The “Good Mother” Myth

Have just been reading Bad Mother, in which Ayelet Waldman laments the glorification of the “good mother”, who, she admits is in no way like herself or any of her friends. A “good mother” is patient, calm, placid, baking, does crafts and puts her children first. I tried to imagine what it would be like to have a mother like that, as she’s completely unlike my mother, who ricocheted through my life, fizzing with ideas and a passion for books. How DULL.

Which made me wonder, is a “good mother” actually not particularly good for children? We all try so hard to be her and have such guilt for failing, but do children need more than a “good mother”? Do they need someone with passion and interests that lead the child out of the nursery to glimpse a greater world? Do they need someone whose temperament is not the same every day, but who tries to respond to life honestly and with their whole self?

My mother was not a “good mother” and at times I have bitterly complained, but when I asked myself who I would be without her, I saw what she had given me. An ability to see the drama and pathos in others’ lives; a passion for thinking things out, making patterns and seeing beyond the box. An understanding of good and evil and the presentation of a world beyond the humdrum. Exhausting, alarming, but dull, she never was.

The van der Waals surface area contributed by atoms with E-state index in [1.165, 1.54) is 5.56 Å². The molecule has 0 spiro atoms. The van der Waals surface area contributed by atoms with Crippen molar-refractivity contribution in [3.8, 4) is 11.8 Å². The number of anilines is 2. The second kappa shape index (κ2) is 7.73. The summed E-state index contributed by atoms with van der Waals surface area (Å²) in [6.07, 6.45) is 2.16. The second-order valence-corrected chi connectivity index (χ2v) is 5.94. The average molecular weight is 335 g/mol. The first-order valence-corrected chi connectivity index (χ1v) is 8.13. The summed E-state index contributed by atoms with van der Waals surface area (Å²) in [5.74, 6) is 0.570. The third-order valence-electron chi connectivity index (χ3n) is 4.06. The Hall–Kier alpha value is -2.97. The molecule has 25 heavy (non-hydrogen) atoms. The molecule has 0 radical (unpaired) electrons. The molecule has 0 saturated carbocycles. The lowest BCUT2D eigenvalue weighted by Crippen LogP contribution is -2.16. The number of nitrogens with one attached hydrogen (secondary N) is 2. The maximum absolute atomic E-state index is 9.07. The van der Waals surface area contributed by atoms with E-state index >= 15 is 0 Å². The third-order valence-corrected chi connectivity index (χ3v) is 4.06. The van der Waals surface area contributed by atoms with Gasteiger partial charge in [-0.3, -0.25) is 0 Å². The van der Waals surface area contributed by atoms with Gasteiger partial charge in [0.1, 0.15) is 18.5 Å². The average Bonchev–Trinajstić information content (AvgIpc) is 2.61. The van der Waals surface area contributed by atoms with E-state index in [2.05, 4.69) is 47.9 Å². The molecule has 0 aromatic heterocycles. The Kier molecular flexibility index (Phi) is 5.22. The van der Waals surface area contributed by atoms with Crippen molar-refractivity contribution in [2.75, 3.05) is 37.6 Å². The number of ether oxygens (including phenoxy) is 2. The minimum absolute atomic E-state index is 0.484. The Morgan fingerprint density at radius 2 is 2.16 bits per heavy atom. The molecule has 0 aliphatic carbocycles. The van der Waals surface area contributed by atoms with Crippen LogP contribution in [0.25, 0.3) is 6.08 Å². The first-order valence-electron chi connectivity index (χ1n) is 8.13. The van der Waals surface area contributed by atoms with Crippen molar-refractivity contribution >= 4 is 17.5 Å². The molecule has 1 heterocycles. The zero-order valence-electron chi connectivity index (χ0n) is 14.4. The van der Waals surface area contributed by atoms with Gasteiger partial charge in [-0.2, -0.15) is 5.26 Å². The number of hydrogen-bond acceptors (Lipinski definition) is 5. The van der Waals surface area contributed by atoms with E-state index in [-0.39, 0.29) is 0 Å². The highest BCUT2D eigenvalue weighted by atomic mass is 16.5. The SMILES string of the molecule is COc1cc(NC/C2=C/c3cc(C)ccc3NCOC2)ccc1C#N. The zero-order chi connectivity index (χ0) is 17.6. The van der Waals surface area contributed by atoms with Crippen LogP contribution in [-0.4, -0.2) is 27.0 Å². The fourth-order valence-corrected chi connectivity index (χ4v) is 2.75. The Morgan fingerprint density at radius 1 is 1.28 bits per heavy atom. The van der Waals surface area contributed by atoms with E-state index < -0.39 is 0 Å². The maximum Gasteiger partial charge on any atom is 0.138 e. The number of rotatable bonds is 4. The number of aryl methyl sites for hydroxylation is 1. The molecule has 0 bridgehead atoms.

About UntraveledRoads

Fascinated by life, looking for answers to chronic pain and finding unexpected gifts. Interested in people, ideas, healing and humour. I am very happily married with three children and a kitten. As English born immigrants to Canada, we have family spread overseas, a daughter in South Africa and one in England. We also run a charity in South Africa to educate black, rural South African Women. Our first girl from a rural township has just graduated as an accountant from Johannesburg University and got a good job in a bank.
This entry was posted in books that caught my mind, Ideas and tagged . Bookmark the permalink.

I really value your comments and particularly where something resonates with your experience.

Fill in your details below or click an icon to log in:

WordPress.com Logo

You are commenting using your WordPress.com account. Log Out / Change )

Twitter picture

You are commenting using your Twitter account. Log Out / Change )

Facebook photo

You are commenting using your Facebook account. Log Out / Change )

Google+ photo

You are commenting using your Google+ account. Log Out / Change )

Connecting to %s